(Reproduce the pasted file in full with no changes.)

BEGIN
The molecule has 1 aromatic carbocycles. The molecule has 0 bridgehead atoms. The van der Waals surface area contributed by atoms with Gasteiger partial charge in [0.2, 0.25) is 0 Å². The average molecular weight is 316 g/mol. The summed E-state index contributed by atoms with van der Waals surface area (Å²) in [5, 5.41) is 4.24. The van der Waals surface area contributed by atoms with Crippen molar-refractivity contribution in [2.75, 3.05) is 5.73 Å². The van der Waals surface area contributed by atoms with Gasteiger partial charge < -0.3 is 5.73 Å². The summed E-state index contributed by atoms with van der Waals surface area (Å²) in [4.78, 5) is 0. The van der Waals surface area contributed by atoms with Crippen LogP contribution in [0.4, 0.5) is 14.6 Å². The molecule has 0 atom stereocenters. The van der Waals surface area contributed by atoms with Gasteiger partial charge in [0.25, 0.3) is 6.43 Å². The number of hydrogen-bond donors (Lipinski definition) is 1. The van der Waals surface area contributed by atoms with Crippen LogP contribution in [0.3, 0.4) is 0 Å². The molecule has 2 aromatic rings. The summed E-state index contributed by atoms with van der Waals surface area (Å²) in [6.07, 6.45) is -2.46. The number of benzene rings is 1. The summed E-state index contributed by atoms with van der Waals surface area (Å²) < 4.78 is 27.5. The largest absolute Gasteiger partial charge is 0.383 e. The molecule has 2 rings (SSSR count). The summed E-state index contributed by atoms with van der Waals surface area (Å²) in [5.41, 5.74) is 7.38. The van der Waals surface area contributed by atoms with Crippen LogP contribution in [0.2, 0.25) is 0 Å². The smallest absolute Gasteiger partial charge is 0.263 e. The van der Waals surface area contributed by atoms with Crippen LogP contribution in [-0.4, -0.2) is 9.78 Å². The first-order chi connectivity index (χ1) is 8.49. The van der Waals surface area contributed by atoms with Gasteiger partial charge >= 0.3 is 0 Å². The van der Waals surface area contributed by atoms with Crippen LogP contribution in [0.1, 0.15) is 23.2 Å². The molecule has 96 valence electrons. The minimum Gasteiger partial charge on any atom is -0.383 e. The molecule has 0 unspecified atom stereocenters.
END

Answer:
The molecule has 1 aromatic carbocycles. The molecule has 0 bridgehead atoms. The van der Waals surface area contributed by atoms with Gasteiger partial charge in [0.2, 0.25) is 0 Å². The average molecular weight is 316 g/mol. The summed E-state index contributed by atoms with van der Waals surface area (Å²) in [5, 5.41) is 4.24. The van der Waals surface area contributed by atoms with Crippen molar-refractivity contribution in [2.75, 3.05) is 5.73 Å². The van der Waals surface area contributed by atoms with Gasteiger partial charge < -0.3 is 5.73 Å². The summed E-state index contributed by atoms with van der Waals surface area (Å²) in [4.78, 5) is 0. The van der Waals surface area contributed by atoms with Crippen LogP contribution in [0.4, 0.5) is 14.6 Å². The molecule has 0 atom stereocenters. The van der Waals surface area contributed by atoms with Gasteiger partial charge in [0.25, 0.3) is 6.43 Å². The number of hydrogen-bond donors (Lipinski definition) is 1. The van der Waals surface area contributed by atoms with Crippen LogP contribution in [0.3, 0.4) is 0 Å². The molecule has 2 aromatic rings. The summed E-state index contributed by atoms with van der Waals surface area (Å²) in [6.07, 6.45) is -2.46. The number of benzene rings is 1. The summed E-state index contributed by atoms with van der Waals surface area (Å²) < 4.78 is 27.5. The largest absolute Gasteiger partial charge is 0.383 e. The molecule has 2 rings (SSSR count). The summed E-state index contributed by atoms with van der Waals surface area (Å²) in [5.41, 5.74) is 7.38. The van der Waals surface area contributed by atoms with Crippen LogP contribution in [0.2, 0.25) is 0 Å². The smallest absolute Gasteiger partial charge is 0.263 e. The van der Waals surface area contributed by atoms with Crippen LogP contribution in [-0.4, -0.2) is 9.78 Å². The first-order chi connectivity index (χ1) is 8.49. The van der Waals surface area contributed by atoms with Gasteiger partial charge >= 0.3 is 0 Å². The van der Waals surface area contributed by atoms with Crippen LogP contribution in [0.1, 0.15) is 23.2 Å². The molecule has 96 valence electrons. The minimum Gasteiger partial charge on any atom is -0.383 e. The molecule has 0 unspecified atom stereocenters.